While “nontraditional” jobs commonly lack key fringe benefits such as health insurance and retirement plan coverage, they can be attractive for older workers, especially those who already have built up such security, a study has said.
“Many older workers in nontraditional jobs may have held traditional jobs earlier in their careers, during which they may have been able to accumulate enough savings to make a job without fringe benefits more feasible once they reached older ages,” says a white paper from the Center for Retirement Research.
It noted that there are varying definitions of what constitutes a nontraditional job but that commonly they involve an independent contractor type arrangement that does not confer benefits as opposed to employee status that does.
“While traditional jobs provide more security, nontraditional jobs may help older workers extend their careers, giving them an opportunity to improve their retirement prospects,” it added. “These jobs may even be a better fit for workers interested in moving gradually into retirement because of declining physical abilities or preferences for work-life balance.”
Such jobs “may be one of the best ways to prolong one’s career,” it said, since many workers want to gradually cut back later in their careers but employers may not be willing or able to accommodate that. The report did not specifically mention the federal government, but that is consistent with the “phased retirement” program, which remains little used even though it now has been in place for years.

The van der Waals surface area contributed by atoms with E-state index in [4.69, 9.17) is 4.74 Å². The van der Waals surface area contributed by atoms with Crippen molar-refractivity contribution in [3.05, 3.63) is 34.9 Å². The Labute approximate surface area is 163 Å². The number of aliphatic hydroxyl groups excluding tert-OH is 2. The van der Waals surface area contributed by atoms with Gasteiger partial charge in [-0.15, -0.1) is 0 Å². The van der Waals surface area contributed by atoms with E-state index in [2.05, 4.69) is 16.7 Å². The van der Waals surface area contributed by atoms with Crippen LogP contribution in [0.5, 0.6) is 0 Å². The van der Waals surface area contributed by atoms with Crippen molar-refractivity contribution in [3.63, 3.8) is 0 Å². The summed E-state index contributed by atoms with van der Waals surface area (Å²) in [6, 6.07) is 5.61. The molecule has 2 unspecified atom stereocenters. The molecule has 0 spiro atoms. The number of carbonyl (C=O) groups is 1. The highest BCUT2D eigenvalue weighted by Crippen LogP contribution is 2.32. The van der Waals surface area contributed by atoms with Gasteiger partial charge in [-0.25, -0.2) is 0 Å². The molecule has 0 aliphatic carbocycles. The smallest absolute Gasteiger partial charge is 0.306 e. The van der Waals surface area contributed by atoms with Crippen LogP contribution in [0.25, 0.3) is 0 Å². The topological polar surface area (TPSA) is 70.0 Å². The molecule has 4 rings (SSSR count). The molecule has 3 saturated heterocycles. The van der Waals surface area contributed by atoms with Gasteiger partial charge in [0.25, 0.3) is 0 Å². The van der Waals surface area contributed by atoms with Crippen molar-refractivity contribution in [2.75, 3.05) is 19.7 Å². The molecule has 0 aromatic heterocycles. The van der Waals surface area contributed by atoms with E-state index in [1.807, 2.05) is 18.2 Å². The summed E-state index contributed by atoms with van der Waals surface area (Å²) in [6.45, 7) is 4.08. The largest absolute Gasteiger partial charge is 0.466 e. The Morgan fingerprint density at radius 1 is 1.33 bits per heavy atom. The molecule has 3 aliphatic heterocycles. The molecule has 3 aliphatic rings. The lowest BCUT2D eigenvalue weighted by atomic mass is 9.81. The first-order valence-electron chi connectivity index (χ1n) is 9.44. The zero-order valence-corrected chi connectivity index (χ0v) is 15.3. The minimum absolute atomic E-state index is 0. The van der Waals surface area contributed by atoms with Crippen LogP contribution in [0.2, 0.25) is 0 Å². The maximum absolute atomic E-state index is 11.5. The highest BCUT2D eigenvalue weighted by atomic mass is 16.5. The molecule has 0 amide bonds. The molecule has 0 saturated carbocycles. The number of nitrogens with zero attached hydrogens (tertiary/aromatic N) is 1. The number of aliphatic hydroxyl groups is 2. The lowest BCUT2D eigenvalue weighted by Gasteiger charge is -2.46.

In addition to those who already have achieved retirement financial security, nontraditional jobs can be valuable to those who need the income but who may not be able to continue working in their traditional jobs due to reasons such as the physical demands, health reasons or family obligations. “Nontraditional work may help underprepared workers in good health lengthen their careers and improve their retirement security,” it said.